“None of Mr Dwyers material can exclude what emerges from the affidavit of Mr Macdonald, that there is a sufficiently arguable case that the amounts were not owing as to raise a genuine and substantial dispute about those alleged debts, and that warrants setting aside the demands leaving (OCNR) in a position where it might seek to recover those amounts those amounts by proceedings in the Magistrates Court in the ordinary way.”

[8] Moreover, OCNR has not mounted a plausible argument that his Honour’s finding with respect to coercion is flawed.

[9] I turn now to the indemnity costs order.  OCNR has not ventured to advance a viable argument that the exercise of the discretion to award indemnity costs miscarried.  As well, there is no material before me which would justify a conclusion that its application for an extension of time would be stifled by having to comply with the order or that there is a risk that Convergence Team would not be able to repay in the event of a successful appeal.  A stay of this order ought also be refused.

[10] For the foregoing reasons, the application for a stay must be refused.  On the application for a stay, the orders of the Court are:

1. That the application is refused;

2. That the applicant is to pay the respondent’s costs of the application on the standard basis.

[11] I now turn to the application for security for costs which is made under r 760 of the UCPR in the circumstances where there is no appeal yet on foot.  The application should properly be seen as one for security for costs of the application for an extension of time.

[12] OCNR has no business operations in Australia.  It does not own any Australian real property.  It has no Australian-based directors.  Mr Dwyer himself does not own any real property in Australia.  OCNR has not put on any material as to its financial position.  As noted, it has not established that an order for security would stifle its application for an extension of time.  It has a costs order outstanding against it.

[13] In light of the observations I have already made with respect to its proposed challenge to the order setting aside the statutory demands, these circumstances justify the making of an order for security for costs as sought.  I fix the amount of the security at $12,000.  The order for security that I am about to make is made without prejudice to any application that Convergence Team might subsequently seek to make in respect of costs of an appeal.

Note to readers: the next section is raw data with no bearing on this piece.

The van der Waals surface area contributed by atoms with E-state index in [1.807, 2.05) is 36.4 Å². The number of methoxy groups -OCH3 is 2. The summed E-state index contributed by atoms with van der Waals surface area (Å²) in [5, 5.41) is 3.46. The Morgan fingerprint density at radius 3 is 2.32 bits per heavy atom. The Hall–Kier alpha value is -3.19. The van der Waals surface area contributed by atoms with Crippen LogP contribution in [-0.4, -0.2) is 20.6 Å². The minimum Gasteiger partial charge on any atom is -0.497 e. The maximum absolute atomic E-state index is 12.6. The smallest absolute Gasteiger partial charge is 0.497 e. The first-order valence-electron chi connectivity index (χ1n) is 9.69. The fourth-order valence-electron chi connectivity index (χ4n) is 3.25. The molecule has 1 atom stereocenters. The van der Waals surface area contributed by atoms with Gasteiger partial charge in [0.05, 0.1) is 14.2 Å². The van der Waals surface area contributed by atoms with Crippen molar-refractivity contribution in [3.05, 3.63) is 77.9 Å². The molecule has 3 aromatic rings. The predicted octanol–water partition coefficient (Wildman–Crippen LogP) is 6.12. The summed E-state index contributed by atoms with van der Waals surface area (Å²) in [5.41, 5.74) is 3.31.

[14] On the application for security for costs, the orders of the Court are:

1. That by 4 pm on Friday 14 March 2014, OCNR (Australia) Pty Ltd give security for the costs of Convergence Team Pty Ltd in respect of the application for extension of time for filing a notice of appeal, in an amount of $12,000 and in a form satisfactory to the Registrar;

2. That the costs of the application be costs in the cause.


[1] Stone v Copperform Pty Ltd [2002] 1 Qd R 106; approved in Bell v Bay-Jespersen [2004] 2 Qd R 235.

[2] JC Scott Constructions v Mermaid Waters Tavern Pty Ltd (No2) [1983] 2 Qd R 255 at 257, 259.


Editorial Notes

  • Published Case Name:

    OCNR (Australia) Pty Ltd v Convergence Team Pty Ltd

  • Shortened Case Name:

    OCNR (Australia) Pty Ltd v Convergence Team Pty Ltd

  • MNC:

    [2014] QCA 28

  • Court:


  • Judge(s):

    Gotterson JA

  • Date:

    28 Feb 2014

Litigation History

Event Citation or File Date Notes
QCA Interlocutory Judgment [2014] QCA 28 28 Feb 2014 -

Appeal Status

No Status